Customer Acquisition vs. Retention

Whether you are in B2C or B2B, acquiring a new customer or client usually comes at a considerable investment. In the case of B2C, you’ve probably spent quite a bit on marketing until you got to the point when your messages started to register and resonate with your target audience. And if you’re in B2B, then you’ve invested a lot of time (and money) in preparing/ revising that proposal, meeting several times with the prospect for demos and discussions, and responding to endless emails with even more questions and requests for details. In other words, you made a substantial investment to get to the point when that first purchase is made.

Congratulations! You “acquired” a new customer/ client. The toughest part is behind you, and you made the sale. Great! But what’s next? Are you going to let all that time and investment just walk out the door after one single transaction? Remember, you’ve successfully concluded the toughest part; gaining the customer’s trust. So what you now need to make sure of is that this customer becomes a repeat source of business for you, preferably for many years to come. This is what business developers call “customer/ client retention.

Once you sign up a customer/ client, you have their attention. Not their entire trust necessarily yet, but you’re getting there. Point is, this person is much more receptive to buying the same – or any of your other products and services – from you over and over again, because they’ve tried you, and are satisfied with their experience.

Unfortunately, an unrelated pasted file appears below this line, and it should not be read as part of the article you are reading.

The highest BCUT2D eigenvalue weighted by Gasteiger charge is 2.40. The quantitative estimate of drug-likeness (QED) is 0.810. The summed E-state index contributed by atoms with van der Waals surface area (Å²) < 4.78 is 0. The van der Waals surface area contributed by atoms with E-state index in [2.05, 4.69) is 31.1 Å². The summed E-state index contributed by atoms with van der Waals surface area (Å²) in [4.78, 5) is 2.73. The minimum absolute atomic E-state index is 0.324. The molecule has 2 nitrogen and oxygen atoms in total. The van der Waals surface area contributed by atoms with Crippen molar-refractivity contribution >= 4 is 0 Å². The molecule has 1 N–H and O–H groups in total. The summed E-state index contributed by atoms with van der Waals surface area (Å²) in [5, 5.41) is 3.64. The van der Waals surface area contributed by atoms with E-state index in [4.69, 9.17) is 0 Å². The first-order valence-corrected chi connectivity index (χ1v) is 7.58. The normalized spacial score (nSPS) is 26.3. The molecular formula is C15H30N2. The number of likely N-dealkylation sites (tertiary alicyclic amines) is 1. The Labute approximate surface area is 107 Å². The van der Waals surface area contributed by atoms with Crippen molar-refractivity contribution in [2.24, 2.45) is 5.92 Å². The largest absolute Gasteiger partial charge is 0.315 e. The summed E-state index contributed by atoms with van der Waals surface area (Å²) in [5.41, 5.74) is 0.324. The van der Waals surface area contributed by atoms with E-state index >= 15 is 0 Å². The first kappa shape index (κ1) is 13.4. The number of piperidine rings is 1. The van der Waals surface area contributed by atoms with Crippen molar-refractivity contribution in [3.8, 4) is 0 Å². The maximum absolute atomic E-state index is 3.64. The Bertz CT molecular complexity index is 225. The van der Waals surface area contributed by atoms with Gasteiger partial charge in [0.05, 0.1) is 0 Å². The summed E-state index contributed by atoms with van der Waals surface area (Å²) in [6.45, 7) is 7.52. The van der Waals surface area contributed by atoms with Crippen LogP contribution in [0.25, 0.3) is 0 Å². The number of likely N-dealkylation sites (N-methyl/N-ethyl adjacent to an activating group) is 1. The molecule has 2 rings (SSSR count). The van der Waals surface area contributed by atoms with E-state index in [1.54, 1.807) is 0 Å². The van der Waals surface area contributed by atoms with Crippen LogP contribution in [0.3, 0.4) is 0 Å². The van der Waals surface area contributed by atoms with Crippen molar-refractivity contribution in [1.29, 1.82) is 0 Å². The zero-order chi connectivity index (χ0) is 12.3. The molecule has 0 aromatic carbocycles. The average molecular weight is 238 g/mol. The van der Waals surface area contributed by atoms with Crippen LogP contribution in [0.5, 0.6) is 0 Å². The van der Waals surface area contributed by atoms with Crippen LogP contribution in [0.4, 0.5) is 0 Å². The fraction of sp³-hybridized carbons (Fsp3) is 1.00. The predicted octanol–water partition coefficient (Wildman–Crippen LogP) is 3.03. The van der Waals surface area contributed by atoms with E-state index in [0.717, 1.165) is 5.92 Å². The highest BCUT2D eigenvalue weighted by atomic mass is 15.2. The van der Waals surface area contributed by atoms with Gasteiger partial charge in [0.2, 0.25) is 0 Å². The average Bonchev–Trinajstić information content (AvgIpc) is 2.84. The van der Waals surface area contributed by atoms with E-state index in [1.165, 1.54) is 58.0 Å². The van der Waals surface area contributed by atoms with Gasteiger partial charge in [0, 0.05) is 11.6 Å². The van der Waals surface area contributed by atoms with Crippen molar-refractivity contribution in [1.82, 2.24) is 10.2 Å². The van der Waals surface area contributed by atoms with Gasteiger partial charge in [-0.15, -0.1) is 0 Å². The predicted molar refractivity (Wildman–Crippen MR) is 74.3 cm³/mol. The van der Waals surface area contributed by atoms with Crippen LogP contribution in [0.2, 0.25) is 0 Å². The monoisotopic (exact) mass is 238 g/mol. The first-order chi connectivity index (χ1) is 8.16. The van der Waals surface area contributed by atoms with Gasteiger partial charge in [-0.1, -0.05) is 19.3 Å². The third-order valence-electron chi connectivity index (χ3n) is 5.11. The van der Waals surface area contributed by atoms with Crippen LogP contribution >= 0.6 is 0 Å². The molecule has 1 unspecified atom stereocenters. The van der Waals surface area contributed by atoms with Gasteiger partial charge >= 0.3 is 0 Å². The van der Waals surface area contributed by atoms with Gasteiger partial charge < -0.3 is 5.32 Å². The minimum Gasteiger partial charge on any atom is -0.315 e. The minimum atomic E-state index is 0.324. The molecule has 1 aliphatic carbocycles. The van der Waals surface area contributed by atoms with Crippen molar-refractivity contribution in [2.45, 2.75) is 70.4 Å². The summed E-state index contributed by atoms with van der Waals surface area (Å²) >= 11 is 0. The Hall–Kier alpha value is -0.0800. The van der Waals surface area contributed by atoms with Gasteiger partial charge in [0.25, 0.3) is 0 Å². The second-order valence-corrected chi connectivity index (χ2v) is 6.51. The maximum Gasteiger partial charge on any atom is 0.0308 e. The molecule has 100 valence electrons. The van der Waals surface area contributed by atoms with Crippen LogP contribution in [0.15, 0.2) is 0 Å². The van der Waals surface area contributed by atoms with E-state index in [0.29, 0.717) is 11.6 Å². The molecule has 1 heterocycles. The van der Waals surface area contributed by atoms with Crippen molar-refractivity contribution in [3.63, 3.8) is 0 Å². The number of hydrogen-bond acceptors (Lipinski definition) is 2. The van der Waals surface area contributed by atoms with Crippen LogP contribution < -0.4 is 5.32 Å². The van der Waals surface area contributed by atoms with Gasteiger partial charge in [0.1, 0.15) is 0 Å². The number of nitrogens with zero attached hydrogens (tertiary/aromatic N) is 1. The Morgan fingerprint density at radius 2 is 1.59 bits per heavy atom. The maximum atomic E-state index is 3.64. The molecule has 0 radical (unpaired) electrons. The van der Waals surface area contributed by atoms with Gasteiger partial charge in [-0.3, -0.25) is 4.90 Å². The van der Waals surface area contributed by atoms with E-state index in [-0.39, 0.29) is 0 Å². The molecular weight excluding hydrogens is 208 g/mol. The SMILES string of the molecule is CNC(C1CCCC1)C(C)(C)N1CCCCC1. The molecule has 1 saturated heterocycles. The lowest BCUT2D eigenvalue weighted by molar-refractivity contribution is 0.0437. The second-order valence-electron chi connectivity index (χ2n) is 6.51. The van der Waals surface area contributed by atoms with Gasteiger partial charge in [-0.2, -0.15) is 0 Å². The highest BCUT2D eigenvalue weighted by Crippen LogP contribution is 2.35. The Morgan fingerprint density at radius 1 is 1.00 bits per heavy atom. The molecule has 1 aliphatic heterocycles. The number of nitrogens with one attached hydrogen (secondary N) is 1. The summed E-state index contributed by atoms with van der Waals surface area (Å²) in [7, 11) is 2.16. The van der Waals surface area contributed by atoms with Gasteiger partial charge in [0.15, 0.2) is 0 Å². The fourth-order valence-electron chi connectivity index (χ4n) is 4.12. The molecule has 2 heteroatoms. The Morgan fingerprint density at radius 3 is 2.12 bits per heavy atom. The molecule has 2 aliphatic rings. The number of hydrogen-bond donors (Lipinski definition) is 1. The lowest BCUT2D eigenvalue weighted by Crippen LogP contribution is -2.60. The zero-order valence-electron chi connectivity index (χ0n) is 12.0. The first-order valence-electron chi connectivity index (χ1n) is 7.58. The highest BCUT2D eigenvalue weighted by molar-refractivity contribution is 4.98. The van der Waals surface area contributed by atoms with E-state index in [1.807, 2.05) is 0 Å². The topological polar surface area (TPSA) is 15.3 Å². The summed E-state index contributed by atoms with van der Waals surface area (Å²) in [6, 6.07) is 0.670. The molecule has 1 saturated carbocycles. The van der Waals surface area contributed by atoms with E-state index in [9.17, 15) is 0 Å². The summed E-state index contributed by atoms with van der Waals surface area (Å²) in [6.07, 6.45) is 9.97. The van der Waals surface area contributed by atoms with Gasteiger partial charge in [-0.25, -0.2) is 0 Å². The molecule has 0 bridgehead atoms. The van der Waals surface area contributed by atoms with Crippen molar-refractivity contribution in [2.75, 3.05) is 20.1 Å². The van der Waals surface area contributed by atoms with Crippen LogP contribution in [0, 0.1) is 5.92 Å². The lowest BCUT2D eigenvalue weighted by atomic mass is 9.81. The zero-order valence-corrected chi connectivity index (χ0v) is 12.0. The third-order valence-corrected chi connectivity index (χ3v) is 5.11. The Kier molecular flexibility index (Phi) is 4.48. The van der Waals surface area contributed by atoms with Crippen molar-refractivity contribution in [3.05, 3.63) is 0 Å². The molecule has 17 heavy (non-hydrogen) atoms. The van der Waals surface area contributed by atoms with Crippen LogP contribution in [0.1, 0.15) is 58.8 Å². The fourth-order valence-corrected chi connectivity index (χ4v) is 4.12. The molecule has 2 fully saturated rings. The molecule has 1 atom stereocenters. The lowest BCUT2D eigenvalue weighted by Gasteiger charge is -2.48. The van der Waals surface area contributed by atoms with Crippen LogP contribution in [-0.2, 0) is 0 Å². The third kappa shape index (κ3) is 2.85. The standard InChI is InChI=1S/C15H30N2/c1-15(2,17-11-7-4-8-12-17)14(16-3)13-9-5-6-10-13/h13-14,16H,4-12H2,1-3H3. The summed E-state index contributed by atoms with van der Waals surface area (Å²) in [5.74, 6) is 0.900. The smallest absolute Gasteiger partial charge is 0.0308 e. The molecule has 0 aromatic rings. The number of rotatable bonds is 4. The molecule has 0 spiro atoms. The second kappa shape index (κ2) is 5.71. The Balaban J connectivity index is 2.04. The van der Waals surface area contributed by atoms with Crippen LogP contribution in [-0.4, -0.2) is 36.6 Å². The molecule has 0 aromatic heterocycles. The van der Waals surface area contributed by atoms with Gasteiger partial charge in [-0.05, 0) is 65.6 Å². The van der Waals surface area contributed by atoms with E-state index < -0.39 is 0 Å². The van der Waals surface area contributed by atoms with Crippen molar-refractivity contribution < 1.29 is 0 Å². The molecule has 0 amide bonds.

Now is the time to work on that relationship, and grow it into a mutually beneficial and long-term one that generates ample and repeat business for you, and a pleasant and beneficial experience for the customer. And hopefully, s/he will be so delighted with what you provide for them, they will share that with their friends and family, thereby becoming an active advocate for you. (This is the ultimate outcome you’d want for your relations with your clients as their word is much more credible than anything you could possibly say about yourself.)

Unfortunately, we frequently see cases where the vendor/ service provider is satisfied with closing that first sale, and then starts looking for the next new client. The investment cycle starts all over again, and the customer who has just been acquired and served is left with no follow-up or further attention that would very likely generate more and more business, and and a much faster and easier pace for that matter.

So the point we are making here is this; allocate ample time to acquire new customers and clients, and as much time as will be needed to serve and pamper existing ones by nurturing the relationship, and up and cross selling other products/ services they might be interested in.

Make them feel that your are genuinely there for them, and that they can rely on your honest and objective advice. Get them to trust you, and then exceed that expectation. If you get to this point with a large enough client base, those massive and expensive efforts needed to acquire new customers won’t be needed as much sooner than you know it, and you can sit back and enjoy that passive income you’ve built up and nurtured so carefully.

About the Author

Pinnacle Business & Marketing Consulting is a results-driven boutique consulting firm that specializes in providing clients with practical and pragmatic solutions to their business and marketing challenges. For more information about us, please visit our website.

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